Now that the summer is over and autumn is upon us, it is important to remind everyone of an important safety issue: proper exterior lighting.  As the sun sets earlier and earlier, you must remember to adjust the lights outside of your homes and businesses to protect yourselves and visitors.  An errant garden hose leftover from those scorching summer days can turn into a major trip hazard for someone walking in the dark.  The problem will be even worse when Daylight Saving Time ends and there is even less sunlight in the late afternoon hours.  To eliminate this problem, change timers on any outside lights to ensure that there is proper lighting in all areas where people may be walking.  A simple trip and fall on a sidewalk or driveway can have disastrous consequences.

While we are on the subject of pedestrian safety, it’s also important to eliminate any known hazards or dangerous conditions on your property that could threaten your safety or the safety of someone who visits your property.  In a recent case, a woman was cleaning up following a private party at an Elks Lodge.  The woman was walking up a staircase.  As she came to the top of the stairwell, her foot caught on stair treading that was not properly secured to the landing.  She tripped and fell down 17 hardwood steps, fracturing her skull and suffering lumbar disc herniations at two levels.  Her medical expenses were more than $360,000.  The woman and her husband sued the lodge, alleging that it failed to fix a known dangerous condition.  The lawsuit also alleged that the stairway lacked a banister that extended over the landing, in violation of the applicable building code.  The plaintiff had been carrying a basket in one hand and a carafe in the other when she fell, and, not surprisingly, the defense claimed that the plaintiff was carrying too many items at the time of the fall.  The defense also claimed that the plaintiff should have been familiar with the conditions at the lodge because she was a member.  The jury awarded the plaintiff $2.84 million, apportioning liability at 60% to the defendant and 40% to the plaintiff.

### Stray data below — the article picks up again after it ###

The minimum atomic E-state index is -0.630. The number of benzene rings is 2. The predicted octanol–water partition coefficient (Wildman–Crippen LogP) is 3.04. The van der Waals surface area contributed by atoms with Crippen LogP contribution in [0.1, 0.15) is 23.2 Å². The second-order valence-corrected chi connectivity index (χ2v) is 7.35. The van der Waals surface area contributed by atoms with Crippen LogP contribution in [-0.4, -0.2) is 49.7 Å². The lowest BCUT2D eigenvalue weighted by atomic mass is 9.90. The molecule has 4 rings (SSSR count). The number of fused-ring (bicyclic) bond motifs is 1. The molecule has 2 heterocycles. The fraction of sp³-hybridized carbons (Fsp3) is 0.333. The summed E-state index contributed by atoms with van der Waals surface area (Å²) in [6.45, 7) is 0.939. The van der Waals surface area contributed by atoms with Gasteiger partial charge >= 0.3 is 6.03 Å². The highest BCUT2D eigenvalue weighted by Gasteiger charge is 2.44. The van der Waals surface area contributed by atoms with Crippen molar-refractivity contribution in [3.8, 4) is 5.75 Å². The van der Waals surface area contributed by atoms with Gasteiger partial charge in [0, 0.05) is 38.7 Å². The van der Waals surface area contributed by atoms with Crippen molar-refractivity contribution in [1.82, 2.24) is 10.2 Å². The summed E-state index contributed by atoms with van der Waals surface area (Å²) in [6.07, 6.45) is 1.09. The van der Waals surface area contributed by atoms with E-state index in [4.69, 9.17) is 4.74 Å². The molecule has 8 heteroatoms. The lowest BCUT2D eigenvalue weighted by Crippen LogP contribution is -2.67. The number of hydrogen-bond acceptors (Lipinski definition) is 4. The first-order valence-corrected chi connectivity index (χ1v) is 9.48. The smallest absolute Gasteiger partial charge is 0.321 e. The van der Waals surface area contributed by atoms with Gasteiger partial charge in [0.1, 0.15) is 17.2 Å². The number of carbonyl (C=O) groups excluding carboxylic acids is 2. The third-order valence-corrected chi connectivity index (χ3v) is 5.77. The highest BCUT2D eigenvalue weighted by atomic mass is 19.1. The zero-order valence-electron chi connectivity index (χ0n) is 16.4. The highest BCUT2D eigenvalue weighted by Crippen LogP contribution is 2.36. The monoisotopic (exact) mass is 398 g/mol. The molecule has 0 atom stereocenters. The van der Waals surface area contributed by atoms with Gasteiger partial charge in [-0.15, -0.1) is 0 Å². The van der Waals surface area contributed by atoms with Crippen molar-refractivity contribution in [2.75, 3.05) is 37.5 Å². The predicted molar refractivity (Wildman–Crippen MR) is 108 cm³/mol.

That is just one example of a severe injury that resulted from a fall due to a dangerous condition on someone’s property.  Here are some tips to make your property safer for visitors.

Always make sure that doorways and staircases are well-light and free of debris.  Keep rugs and carpets in good repair.  If the carpet is bunching up or is tattered, replace it.  If it’s raining, you may want to put a mat inside on tile, wood, or concrete floors so that visitors do not slip and fall on water that is tracked into your home or business.  Make sure the mat stays down and does not move.  Otherwise, someone could slip and fall as a result of the mat.  Clean up any spills immediately.  If you notice water dripping down from gutters or the roof, fix the problem so that the area below does not become slippery or icy.  If there are any dangerous conditions on your property, put bright warning signs and cones around them and make sure to warn your guests.  Just because you know about that step-down into your sunken living room doesn’t mean your guest will remember it while he’s carrying a plate of food and a glass of wine.  Above all else, use common sense.  If does not seem safe, it probably isn’t.

Here at Stark & Stark we represent people who are hurt in accidents every single day.  We are here to help.  If you or someone you know has been injured in a trip and fall, slip and fall, or some other type of accident, call me right away.  I can help you understand your rights and assess whether you have a valid legal claim.  Hopefully, you will never need us, but if you do, you can rest assured that we have the knowledge and experience to work hard for you and protect your rights.